There's much to discuss regarding the moral, legal, and privacy implications of the recent nude celebrity photo-hacking event. Clearly, as with any invasion of privacy or theft of personal belongings, there is no equivocation about the amorality and sheer creepiness of the as-yet-unnamed creep or creeps who pulled off the pillage. Hopefully authorities will find and prosecute them to the fullest extent of the law. After all, in these times of digital process and exchange, there can be no quarter given for those who take advantage of cyber property or privacy any more than those who heist tangible versions of the same.
There's also much to discuss regarding general naiveté about the clearly insecure security of "the Cloud," or, really, any digital storage system, as well as the wisdom (or lack thereof) of celebrities digitally storing items of any personal or private nature. In a world where online porn and sites like Mr. Skin ("the largest collection of naked celebs") are uber-popular, and even the most mainstream of press leads with headlines about side-boobs or Kardashian "see-throughs," naked celeb pics seem ripe for the kill. We are a culture of sexual voyeurs, Peeping Toms, which points directly to the underlying "supply and demand" element of this most recent fracas.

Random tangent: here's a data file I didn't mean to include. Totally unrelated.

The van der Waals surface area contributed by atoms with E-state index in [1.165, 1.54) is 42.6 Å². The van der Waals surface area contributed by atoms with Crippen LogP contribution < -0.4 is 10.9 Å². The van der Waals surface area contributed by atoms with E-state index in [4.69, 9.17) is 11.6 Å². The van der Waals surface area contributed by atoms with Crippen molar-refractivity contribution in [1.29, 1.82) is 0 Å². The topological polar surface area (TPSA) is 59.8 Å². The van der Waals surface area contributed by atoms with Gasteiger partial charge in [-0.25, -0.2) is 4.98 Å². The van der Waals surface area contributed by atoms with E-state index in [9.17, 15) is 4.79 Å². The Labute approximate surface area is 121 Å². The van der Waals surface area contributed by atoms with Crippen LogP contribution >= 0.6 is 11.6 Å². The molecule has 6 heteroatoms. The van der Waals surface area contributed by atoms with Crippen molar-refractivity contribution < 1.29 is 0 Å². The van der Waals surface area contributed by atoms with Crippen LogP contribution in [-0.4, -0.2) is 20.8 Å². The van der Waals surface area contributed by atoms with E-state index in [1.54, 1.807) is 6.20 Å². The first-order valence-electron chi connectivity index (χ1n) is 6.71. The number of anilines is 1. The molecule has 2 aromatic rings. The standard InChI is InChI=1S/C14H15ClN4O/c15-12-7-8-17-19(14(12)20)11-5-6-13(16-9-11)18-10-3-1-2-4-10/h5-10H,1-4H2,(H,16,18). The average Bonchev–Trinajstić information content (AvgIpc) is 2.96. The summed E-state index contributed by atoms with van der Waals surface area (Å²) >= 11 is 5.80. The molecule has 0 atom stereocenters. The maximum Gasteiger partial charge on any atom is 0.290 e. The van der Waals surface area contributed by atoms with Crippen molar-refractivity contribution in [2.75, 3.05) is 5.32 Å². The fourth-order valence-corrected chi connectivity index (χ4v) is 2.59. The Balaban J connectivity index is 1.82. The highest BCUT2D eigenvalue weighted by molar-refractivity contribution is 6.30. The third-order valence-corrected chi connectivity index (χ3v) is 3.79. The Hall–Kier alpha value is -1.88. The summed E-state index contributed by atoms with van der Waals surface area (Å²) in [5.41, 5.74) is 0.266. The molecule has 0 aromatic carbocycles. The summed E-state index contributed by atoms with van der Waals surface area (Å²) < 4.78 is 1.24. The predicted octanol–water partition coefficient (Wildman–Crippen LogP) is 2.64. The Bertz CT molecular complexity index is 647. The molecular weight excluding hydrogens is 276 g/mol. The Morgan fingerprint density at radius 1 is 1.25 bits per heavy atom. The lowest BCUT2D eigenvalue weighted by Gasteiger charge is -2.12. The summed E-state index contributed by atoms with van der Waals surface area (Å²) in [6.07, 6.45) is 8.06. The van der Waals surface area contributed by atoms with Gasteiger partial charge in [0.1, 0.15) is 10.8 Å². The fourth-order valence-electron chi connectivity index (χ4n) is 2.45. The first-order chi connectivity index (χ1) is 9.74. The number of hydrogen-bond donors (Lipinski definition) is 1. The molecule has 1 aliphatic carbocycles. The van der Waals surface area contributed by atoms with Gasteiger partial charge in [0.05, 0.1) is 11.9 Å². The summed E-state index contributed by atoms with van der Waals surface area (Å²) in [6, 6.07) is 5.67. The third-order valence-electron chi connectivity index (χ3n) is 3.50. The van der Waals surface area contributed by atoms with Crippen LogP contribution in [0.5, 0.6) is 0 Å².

As with any action related to human "vice" -- drugs, alcohol, sex, etc. -- industry evolves out of a recognition that there's money to be made supplying what the public demands. In the case of celebrity nude photos, the demand -- clearly illustrated by the aforementioned, as well as the general appetite for sex product of every kind, the aggrandizement of porn, and the mainstreaming of sex in almost every arena of public discourse -- is off-the-charts. Paparazzi stalkers and their employers, sites and media that traffic in the business of celebrity nudity, wouldn't exist if the demand wasn't there. Every time a viewer clicks on said sites, downloads a hacked image, shares anything provided by those trafficking in the exploitation of celebrities' bodies, they register as "demand." Even if they "were just curious." And demand demands supply. It's that simple.
Of course, there are distinctions to be made about authorized and unauthorized, whether tacit or otherwise. Mr. Skin himself, in a bit of public defensiveness, defines his own work as "day and night" from the recent hackage in a piece at The Telegraph:
"While the tone and voice of my site is very tongue-in-cheek, it is a serious review site that treats celebrity nudity like the serious business that it is. The content on MrSkin.com and MrMan.com is made up entirely of scenes that the actresses and actors willingly appeared in and that they knew would be seen by the eyes of the world. These photos were obviously never intended to be seen by anyone outside of whomever the celebrity chose to share them with, so it's really hard to compare the two."
Fair enough. I guess. But still, much recent social media has focused on "how could any celebrity not know it's stupid to leave private nudes anywhere online?" -- a valid argument, to some extent, when even most non-celebs (who nobody cares about!) are squeamish about such things. Some have even suggested that, given the career boost endemic to celebrity sex tapes and the like, it's possible those whose images were hacked knowingly left them vulnerable. I'm not of that mind personally, presuming even celebrities appreciate the privacy of their photographed sexual activities, but in a culture where being outed for sex tapes and explicit photos does seem to come with an uptick in presumed "hotness," who knows?